THE FUEL NIGHTMARE CONTINUES

TESTCustomwebLP TESTCustomwebLP
By TESTCustomwebLP TESTCustomwebLP April 13, 2011 16:52

THE FUEL NIGHTMARE CONTINUES

“The heart beat of an airline CEO increases and decreases with the price of fuel,” says Tewolde Gebremariam the CEO of Ethiopian Airlines in an interview in the next issue of Airline Economics. “The first thing the CEO of an airline does every morning is to monitor the global fuel price.”

In the interview, Gebremariam also bemoans the impact speculators have on the global oil price, a topic also close to the heart of Tom Hendricks, vice-president of operations and safety at lobbying group Air Transport Association of America (ATA).

At the Aviation Week MRO Americas show in Miami, Hendricks called on US regulators to curb excessive speculation on oil futures while the market was so volatile due to the continuing unrest in North Africa and the Middle East. He stated that the ATA strongly supported the Commodity Futures Trading Commission “efforts to develop and implement meaningful commodity position limits and greater transparency to help muzzle excessive, almost mind-numbing speculation by those who never intend to use the product, but just buy and sell to churn price and profits”.

Reducing excessive speculation on commodity prices is a key feature of the Dodd-Frank Act – a 2000-page strong document that seeks to overhaul the broken financial regulatory environment in the US following the global economic crisis.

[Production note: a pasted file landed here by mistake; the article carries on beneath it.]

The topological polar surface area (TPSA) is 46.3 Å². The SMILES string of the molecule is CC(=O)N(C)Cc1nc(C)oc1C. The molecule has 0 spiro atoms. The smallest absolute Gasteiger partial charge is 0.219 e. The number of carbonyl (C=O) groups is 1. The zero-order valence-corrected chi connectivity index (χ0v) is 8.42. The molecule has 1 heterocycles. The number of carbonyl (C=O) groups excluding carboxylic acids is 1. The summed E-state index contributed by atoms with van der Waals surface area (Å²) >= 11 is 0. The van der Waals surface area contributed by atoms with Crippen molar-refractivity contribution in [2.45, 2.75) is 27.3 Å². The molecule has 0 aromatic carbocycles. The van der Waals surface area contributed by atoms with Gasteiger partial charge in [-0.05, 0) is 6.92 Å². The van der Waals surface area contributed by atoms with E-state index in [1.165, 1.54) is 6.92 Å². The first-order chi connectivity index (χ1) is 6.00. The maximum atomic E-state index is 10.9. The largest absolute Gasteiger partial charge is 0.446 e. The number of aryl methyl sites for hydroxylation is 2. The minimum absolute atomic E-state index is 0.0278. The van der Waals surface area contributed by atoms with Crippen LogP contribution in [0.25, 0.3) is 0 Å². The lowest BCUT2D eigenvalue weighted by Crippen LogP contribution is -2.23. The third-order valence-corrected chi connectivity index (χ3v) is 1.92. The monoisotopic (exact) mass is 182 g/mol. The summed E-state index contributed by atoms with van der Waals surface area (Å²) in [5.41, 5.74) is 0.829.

In a March speech, Commodity Futures Trading Commissioner Bart Chilton stated that speculative positions accounted for more than one million energy futures equivalent contracts to January 2011. Such numbers, Chilton said, demonstrates the need for the CFTC, as part of the Dodd-Frank act, to curb speculation on raw materials – including oil.

However, the CFTC missed the January deadline to enact such curbs on excessive speculation, which would seek to restrict the number of contracts one firm can hold. The CFTC says it needs more data before it will be able to implement curbs, which agency said it will begin collecting in the third quarter of 2011.

Airlines need help now to meet soaring fuel costs – waiting for regulators to introduce curbs on speculative trading on fuel contracts, which may not have that much of an effect on the market price especially given the tense world environment, is a case of too little, too late for many. US airlines are set to record the highest level of fuel costs for the first quarter. Fuel costs now account for 40% of operating expenses and this is expected to become the norm as demand peaks and supply dwindles. More fuel efficient aircraft are badly needed now, not in five years. The aviation jungle drums are suggesting that Boeing is now considering launching a re-engined 737 aircraft to meet this demand rather than delay and plan for an all-new aircraft launch. In such a fraught environment, it is not surprising.

TESTCustomwebLP TESTCustomwebLP
By TESTCustomwebLP TESTCustomwebLP April 13, 2011 16:52
Write a comment

No Comments

No Comments Yet!

Let me tell You a sad story ! There are no comments yet, but You can be first one to comment this article.

Write a comment

Only <a href="http://www.aviationnews-online.com/wp-login.php?redirect_to=http%3A%2F%2Fwww.aviationnews-online.com%2Feditorial-comment%2Fthe-fuel-nightmare-continues%2F"> registered </a> users can comment.